Voting machines will go to the city hall basement
Voting machines will sleep in the basement of Selma City Hall on election eve.
The Selma City Council voted to store the machines in the basement Aug. 25, the evening before the election Aug. 26.
The decision didn’t come without some contention.
Council President George Evans, a candidate for mayor, wanted the machines in a spare room between ES&S representative Mark Kelley and some of his workers at the Hampton Inn.
He raised concerns about 17 missing data packs from the 2000 election. Initially, 34 boxes were missing. All but 17 were returned. “The rest of them cannot be inventoried anywhere,” Evans said.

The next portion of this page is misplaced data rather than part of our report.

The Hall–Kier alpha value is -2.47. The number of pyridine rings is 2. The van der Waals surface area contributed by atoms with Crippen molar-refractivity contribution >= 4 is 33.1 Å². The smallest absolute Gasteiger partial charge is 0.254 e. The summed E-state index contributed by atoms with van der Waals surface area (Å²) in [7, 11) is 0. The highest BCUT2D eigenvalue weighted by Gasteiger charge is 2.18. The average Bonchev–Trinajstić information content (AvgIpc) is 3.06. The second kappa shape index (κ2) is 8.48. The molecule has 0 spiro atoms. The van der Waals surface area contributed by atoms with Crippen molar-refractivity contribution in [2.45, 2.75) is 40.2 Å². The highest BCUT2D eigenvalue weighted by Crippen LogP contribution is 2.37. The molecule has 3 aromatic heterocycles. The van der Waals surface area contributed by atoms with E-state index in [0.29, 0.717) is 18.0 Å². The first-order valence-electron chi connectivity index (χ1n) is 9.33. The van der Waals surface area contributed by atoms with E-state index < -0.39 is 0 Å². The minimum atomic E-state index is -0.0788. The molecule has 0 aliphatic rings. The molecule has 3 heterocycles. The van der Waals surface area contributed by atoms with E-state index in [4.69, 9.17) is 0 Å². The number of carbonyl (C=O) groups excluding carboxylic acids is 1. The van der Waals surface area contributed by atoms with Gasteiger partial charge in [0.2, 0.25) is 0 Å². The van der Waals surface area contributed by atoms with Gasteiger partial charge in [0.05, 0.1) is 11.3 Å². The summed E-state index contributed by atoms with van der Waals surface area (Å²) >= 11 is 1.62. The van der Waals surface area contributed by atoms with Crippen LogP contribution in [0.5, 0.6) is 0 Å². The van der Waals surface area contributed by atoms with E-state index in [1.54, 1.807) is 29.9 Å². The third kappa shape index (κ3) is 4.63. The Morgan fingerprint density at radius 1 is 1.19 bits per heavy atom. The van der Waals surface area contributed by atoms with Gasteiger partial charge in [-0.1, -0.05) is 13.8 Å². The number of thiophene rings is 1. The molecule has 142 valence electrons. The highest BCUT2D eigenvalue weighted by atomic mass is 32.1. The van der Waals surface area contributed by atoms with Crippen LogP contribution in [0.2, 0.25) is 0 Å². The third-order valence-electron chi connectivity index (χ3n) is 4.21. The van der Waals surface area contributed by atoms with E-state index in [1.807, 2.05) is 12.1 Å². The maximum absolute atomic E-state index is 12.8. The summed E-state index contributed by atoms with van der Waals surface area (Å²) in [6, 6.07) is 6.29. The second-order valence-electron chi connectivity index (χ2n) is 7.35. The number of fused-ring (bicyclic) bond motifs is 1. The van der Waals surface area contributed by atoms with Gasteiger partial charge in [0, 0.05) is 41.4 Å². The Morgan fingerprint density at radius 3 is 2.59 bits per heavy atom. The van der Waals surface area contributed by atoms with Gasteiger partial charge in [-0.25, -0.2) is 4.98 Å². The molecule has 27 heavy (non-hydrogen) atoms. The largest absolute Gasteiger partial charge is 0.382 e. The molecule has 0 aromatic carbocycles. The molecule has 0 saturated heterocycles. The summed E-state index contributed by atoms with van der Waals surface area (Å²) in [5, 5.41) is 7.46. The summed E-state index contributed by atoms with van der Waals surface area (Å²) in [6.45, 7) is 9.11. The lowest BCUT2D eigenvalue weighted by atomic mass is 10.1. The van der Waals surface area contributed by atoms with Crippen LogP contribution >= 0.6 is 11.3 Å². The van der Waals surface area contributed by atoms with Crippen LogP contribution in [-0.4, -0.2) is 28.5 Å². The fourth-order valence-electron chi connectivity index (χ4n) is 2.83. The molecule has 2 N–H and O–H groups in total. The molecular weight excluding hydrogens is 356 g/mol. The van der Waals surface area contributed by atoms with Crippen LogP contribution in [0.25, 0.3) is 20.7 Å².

During a meeting last week, Kelley said if someone had the proprietary information and old machines, they could theoretically change the data in the pack. He also indicated such a circumstance would be unlikely.
Councilwoman Bennie Ruth Crenshaw said if the machines weren’t stored in the basement of City Hall, then they should go to a neutral place, such as the Federal Building in Selma.
About two weeks ago, Gene Hisel, a candidate for council president, made the same call about a week ago, speaking from the steps of the Federal Building.
Mayor James Perkins Jr. disagreed with Evans and Crenshaw.
“The only people who have the knowledge of how to change those boxes are the ones you want to leave the box with. I am not in agreement,” the mayor said.
The machines will be stored in the basement with proper security, according to the vote passed by the council.
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